Chapter 6 Lecture Notes

# 6 2 159 g glucose c 6 h 12 o 6 is burned in an

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2. 1.59 g glucose (C 6 H 12 O 6 ) is burned in an adiabatic calorimeter. The calorimeter constant (calorimeter + contents) is 9.18 kJ/K. In the combustion experiment, the temperature of the calorimeter rises from 21.30 to 24.18 o C. Calculate the heat of combustion, q comb of glucose in a) kJ/g, and b) kJ/mol. Answer . Once again the key to this question is in the statement that it is an adiabatic calorimeter. This means that q combustion = −q calorimeter . q calorimeter = CΔT ΔT = 24.18 − 21.30 = 2.88 o C = +2.88 K. q calorimeter = 9.18(J/K)x2.88(K) = +26.4 kJ → q combustion = −26.4 kJ a) This is for the combustion of 1.59 g glucose. Then for 1 g glucose: q comb = −26.4 kJ/1.59 g glucose = −16.6 kJ/g b) The MM of glucose = 180 g/mol. q comb = −16.6(kJ/g)x180(g/mol) = −2.99x10 3 kJ/mol 3. 25.0 mL 0.500 M H.HCl(aq) is added to 75.0 mL 0.500 M NaOH in an open adiabatic styrofoam “coffee cup calorimeter”. The temperature rises by 1.68 o C. calculate the molar enthalpy of neutralization on HCl. The heat capacity of the Styrofoam cup can be neglected. The heat capacity of 1 mL solution can be assumed to be equal to the heat capacity of 1 mL (1 g) water. Answer . This is a neutralization reaction: HCl(aq) + NaOH(aq) → NaCl(aq) + H 2 O( l ). We have n HCl = 0.500x0.025 = 0.0125 mol, and n NaOH = 0.500x0.075 = 0.0375 mol, so NaOH is in excess and HCl is the limiting reagent, the HCl is completely neutralized. First we have to find the calorimeter constant C. We are told that the Styrofoam cup has no heat capacity itself, therefore it is only the content, (75 + 25 mL = 100 mL solution = 100 g) that represents the heat capacity of the calorimeter. C = s.m = 4.18(J/K.g)x100(g) = 418 J/K q calorimeter = CΔT = 418x1.68 = 702. J q rxn = −702 J Since it is an open system, pressure is constant, this is q p,reaction = ΔH rxn This is ΔH rxn for 0.0125 mol HCl neutralized by excess NaOH. For the neutralization of 1 mol HCl: ΔH = −702 (J) / 0.0125 mol = −5.62x10 4 J ΔH neutralization = -56.2 kJ/mol 3. Standard enthalpy and Hess’ Law (Chang section 6.6 pp. 246-250) We wrote earlier that for a reaction: Reactants Products ΔH rxn = H(products) − H(reactants). We now have to define what we mean by the enthalpy of a substance. In these calculations we use for H the standard enthalpy of formation , ΔH f o of a compound. 7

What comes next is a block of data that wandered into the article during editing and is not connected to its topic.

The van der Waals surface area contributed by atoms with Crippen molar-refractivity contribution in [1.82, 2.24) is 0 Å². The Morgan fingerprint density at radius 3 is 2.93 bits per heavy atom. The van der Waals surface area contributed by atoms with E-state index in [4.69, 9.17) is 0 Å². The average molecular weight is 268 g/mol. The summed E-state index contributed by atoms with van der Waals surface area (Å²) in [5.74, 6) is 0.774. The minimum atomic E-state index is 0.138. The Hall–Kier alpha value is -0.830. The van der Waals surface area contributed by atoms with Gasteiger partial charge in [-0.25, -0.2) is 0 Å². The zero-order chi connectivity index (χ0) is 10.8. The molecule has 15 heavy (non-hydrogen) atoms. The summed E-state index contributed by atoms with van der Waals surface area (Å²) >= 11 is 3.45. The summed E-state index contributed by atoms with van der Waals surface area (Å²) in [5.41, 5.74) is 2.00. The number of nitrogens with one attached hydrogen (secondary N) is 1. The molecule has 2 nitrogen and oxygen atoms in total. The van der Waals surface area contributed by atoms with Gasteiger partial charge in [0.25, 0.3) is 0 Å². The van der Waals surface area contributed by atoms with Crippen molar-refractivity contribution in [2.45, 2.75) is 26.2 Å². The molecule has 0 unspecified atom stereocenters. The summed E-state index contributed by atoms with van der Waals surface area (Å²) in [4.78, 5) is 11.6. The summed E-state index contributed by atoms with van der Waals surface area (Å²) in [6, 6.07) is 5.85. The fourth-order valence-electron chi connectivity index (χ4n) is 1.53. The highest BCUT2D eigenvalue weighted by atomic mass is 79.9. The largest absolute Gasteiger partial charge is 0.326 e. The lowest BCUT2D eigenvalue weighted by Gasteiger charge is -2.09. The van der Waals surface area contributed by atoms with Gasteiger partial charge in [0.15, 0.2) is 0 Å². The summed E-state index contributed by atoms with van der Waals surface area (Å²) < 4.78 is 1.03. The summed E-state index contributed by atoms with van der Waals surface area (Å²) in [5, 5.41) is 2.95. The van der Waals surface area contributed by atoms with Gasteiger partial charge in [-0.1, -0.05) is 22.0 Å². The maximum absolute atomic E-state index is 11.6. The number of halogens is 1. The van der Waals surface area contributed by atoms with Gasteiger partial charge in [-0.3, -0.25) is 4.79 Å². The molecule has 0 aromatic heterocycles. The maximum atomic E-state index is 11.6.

A formation reaction is a reaction (often hypothetical) in which a compound is formed from its constituent elements under standard conditions (T = 25 o C (298K), p = 1 atm), and with the elements in the form in which they naturally occur under standard conditions. The standard enthalpy of formation of a substance, ΔH f o is the enthalpy change when one mole of substance is formed in the formation reaction. Some values of ΔH f o for a number of common compounds are listed in table 6.4 (p. 247), more extensive tables can be found in Chang Appendix 3, pp. A8-A12. By its definition, the standard enthalpy of formation of an element in its natural state at 298K, 1 atm pressure (H 2 (g), O 2 (g), Fe(s), Cl 2 (g), C(s), etc.) is zero. Some examples of formation reactions: For H 2 O( l ): H 2 (g) + ½O 2 (g) → H 2 O( l ) ΔH = ΔH f o (H 2 O, l ) = −285.8 kJ/mol For SO 3 (g): S(s) + 1½O 2 (g) → SO 3 (g) ΔH = ΔH f o (SO 3 , g) = −395.2 kJ/mol For NH 3 (g): ½N 2 (g) + 1½H 2 (g) → NH 3 (g) ΔH = ΔH f o (NH 3 , g) = −46.3 kJ/mol But also: For H 2 O(g): H 2 (g) + ½O 2 (g) → H 2 O(g) ΔH = ΔH f o (H 2 O,g) = −241.8 kJ/mol

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